An interesting battle system for diehard fans
SaGa Frontier Remastered’s battle system is something that confused me as a child. It was much more difficult to master than Final Fantasy VII, I spent hours trying my best to figure out what to do but I could never get acclimated to the mechanics. As an adult, I have a bit more tolerance for mechanics. Instead of random encounters, enemies appear on the screen and you’ll need to initiate a battle with them. From here, you’ll choose a pre-selected team of five characters while setting their starting position. It’s up to your discretion to choose a team that has some level of variance and place them accordingly.
Most skills are learned mid-battle, while many spells are purchased in the game’s shops. If certain conditions are met within the battle, party members on either side can create combination attacks for added damage. If you’ve ever played Final Fantasy II, the idea behind the battle system is the more you use your skills in battle, the stronger they become and unlock stronger skills.
There are also a few things to remember about the battle system as there are three different races to be used in battle. Humans can freely use magic, skills, and weapons, robots use weapons and equip skills earned from other Mechs, Monsters can’t equip any gear but do have abilities at their disposal.
Humans can only learn new skills if they have an available slot for it and you can only bring a certain amount of skills into battle with you.
If you find the battle system confusing, I don’t blame you because it can get really deep at times. I haven’t even mentioned the Combination System which gives you the ability to combine attacks for extra damage against an enemy. If I could compare it to something you may be familiar with, think of it as being like that game’s Double and Triple Tech abilities. You can use two to five party members to coordinate attacks and each one is really fun to watch unfold. The downside is it’s hard to figure out who and what combinations work best.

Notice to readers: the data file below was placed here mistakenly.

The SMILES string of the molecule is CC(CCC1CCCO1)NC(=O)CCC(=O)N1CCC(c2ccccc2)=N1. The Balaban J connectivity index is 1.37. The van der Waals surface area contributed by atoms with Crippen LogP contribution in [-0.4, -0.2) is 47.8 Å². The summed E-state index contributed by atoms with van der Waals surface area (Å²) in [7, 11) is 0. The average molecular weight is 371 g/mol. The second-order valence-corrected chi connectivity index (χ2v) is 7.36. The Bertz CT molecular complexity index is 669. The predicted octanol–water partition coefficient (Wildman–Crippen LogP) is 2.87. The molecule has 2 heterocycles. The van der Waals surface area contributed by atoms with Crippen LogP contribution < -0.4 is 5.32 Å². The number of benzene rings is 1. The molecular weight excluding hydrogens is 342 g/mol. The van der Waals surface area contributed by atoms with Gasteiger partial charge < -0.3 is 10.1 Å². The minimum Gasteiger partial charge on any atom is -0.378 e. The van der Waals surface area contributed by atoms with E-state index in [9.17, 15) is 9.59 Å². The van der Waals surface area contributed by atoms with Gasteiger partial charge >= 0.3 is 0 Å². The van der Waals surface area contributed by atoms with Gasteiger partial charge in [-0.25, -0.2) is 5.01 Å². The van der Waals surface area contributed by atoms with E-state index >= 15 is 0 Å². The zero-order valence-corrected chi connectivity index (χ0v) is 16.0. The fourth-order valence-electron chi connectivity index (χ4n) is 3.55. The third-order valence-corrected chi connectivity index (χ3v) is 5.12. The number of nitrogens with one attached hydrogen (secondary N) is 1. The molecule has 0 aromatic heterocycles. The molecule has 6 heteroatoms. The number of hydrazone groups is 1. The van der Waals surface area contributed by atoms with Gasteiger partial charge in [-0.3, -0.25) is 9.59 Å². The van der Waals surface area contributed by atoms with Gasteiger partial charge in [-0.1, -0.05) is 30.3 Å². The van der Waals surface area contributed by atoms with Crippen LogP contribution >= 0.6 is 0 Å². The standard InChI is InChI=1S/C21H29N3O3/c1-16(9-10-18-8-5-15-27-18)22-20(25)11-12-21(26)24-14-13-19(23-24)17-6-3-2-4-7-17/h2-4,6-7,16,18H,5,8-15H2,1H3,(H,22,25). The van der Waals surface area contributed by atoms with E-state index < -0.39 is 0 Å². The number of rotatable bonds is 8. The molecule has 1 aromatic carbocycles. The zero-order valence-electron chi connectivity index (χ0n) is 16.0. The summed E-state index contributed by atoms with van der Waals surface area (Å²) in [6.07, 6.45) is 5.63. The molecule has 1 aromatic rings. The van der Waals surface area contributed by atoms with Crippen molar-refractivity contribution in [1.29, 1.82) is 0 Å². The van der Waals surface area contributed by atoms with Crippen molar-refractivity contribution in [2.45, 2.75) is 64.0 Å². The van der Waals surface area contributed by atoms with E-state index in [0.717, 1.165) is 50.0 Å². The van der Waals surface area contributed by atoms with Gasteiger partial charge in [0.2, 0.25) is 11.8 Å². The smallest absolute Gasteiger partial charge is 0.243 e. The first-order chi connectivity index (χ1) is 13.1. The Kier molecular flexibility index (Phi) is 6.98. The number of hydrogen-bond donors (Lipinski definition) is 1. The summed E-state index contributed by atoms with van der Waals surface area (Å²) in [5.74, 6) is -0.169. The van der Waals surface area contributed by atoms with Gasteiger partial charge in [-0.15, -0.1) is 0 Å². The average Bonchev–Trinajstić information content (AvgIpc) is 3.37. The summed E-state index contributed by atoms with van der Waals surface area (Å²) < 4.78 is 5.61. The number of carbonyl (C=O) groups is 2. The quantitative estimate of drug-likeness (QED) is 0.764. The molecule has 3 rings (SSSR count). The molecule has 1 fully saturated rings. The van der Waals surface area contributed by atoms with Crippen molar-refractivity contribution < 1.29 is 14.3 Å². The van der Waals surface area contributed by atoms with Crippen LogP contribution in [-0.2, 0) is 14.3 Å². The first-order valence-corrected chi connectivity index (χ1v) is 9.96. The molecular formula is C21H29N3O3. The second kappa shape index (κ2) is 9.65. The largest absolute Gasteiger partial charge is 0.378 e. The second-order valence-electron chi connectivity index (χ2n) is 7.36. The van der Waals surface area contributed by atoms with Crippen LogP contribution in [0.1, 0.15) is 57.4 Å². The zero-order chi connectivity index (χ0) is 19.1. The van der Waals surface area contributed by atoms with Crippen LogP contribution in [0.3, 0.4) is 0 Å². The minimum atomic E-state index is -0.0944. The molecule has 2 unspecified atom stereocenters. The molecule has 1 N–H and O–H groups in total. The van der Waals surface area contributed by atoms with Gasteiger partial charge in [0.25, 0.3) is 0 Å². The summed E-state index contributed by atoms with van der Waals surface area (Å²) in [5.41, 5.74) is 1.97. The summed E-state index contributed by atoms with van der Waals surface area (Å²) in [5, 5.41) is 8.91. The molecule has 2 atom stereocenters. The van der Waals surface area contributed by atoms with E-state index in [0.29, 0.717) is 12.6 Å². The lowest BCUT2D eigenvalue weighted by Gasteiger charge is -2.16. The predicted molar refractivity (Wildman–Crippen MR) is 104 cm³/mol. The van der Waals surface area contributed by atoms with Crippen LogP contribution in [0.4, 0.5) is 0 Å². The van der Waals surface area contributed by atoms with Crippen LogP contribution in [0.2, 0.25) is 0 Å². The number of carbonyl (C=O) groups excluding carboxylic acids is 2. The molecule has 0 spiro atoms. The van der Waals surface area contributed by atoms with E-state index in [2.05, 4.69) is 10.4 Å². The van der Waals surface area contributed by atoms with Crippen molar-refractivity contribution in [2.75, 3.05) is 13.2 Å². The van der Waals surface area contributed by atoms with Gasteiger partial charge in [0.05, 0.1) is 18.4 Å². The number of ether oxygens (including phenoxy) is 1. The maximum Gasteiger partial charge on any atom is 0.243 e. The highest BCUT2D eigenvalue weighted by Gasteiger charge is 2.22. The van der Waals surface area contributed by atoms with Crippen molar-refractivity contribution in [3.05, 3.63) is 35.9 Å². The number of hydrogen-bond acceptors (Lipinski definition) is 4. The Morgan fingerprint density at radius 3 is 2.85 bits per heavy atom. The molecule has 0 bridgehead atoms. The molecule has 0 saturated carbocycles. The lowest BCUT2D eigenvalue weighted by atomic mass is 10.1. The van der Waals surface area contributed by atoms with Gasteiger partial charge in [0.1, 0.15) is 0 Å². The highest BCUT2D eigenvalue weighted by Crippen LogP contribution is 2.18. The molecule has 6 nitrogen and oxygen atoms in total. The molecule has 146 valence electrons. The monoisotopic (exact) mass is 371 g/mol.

I’m very appreciative of Square including some quality of life improvements that make the gameplay better in today’s world. Like with most games they’ve ported and improved, SaGa Frontier Remastered comes with the option to fast-forward battles, or to flee them. You can now see exit markers on the map, making entrance and exit points visible, the option to auto-equip gear is welcome and so is the New Game + feature, which makes multiple playthroughs manageable, and provides bonuses to your next character.
For what it is, SaGa Frontier Remastered is a game that was ahead of its time. Warts and all, I found a new appreciation for what the development team tried to do here thanks to the exhilarating battle system and ability to freely move about as any of the eight characters available. This is a unique RPG that can often be too ambitious in what it does and while it may not be for everyone, diehard JRPG fanatics will surely find a great game.
[A copy of the game was provided by the publisher for review purposes.]